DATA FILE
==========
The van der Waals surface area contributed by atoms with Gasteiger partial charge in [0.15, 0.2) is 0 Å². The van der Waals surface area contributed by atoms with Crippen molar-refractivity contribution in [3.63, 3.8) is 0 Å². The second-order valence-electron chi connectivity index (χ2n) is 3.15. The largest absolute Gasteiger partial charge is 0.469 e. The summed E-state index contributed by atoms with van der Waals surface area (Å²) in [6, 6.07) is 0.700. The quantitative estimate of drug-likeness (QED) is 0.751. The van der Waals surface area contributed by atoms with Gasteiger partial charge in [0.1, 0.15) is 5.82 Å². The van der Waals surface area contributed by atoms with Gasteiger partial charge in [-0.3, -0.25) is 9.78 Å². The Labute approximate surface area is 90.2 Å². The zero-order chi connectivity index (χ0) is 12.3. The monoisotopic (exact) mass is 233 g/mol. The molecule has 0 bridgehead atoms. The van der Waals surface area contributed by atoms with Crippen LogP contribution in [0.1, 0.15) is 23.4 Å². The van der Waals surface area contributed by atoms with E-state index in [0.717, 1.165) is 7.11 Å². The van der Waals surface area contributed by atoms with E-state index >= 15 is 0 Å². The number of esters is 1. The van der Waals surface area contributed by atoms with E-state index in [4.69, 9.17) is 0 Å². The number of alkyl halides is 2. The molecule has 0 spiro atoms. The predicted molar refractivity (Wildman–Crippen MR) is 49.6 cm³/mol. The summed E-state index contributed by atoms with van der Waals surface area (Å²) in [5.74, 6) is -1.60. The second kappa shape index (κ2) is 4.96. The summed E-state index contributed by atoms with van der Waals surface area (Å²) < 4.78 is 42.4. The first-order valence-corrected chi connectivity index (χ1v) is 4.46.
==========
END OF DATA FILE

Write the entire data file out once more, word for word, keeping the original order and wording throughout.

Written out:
The van der Waals surface area contributed by atoms with Gasteiger partial charge in [0.15, 0.2) is 0 Å². The van der Waals surface area contributed by atoms with Crippen molar-refractivity contribution in [3.63, 3.8) is 0 Å². The second-order valence-electron chi connectivity index (χ2n) is 3.15. The largest absolute Gasteiger partial charge is 0.469 e. The summed E-state index contributed by atoms with van der Waals surface area (Å²) in [6, 6.07) is 0.700. The quantitative estimate of drug-likeness (QED) is 0.751. The van der Waals surface area contributed by atoms with Gasteiger partial charge in [0.1, 0.15) is 5.82 Å². The van der Waals surface area contributed by atoms with Gasteiger partial charge in [-0.3, -0.25) is 9.78 Å². The Labute approximate surface area is 90.2 Å². The zero-order chi connectivity index (χ0) is 12.3. The monoisotopic (exact) mass is 233 g/mol. The molecule has 0 bridgehead atoms. The van der Waals surface area contributed by atoms with Crippen LogP contribution in [0.1, 0.15) is 23.4 Å². The van der Waals surface area contributed by atoms with E-state index in [0.717, 1.165) is 7.11 Å². The van der Waals surface area contributed by atoms with E-state index >= 15 is 0 Å². The number of esters is 1. The van der Waals surface area contributed by atoms with E-state index in [4.69, 9.17) is 0 Å². The number of alkyl halides is 2. The molecule has 0 spiro atoms. The predicted molar refractivity (Wildman–Crippen MR) is 49.6 cm³/mol. The summed E-state index contributed by atoms with van der Waals surface area (Å²) in [5.74, 6) is -1.60. The second kappa shape index (κ2) is 4.96. The summed E-state index contributed by atoms with van der Waals surface area (Å²) < 4.78 is 42.4. The first-order valence-corrected chi connectivity index (χ1v) is 4.46.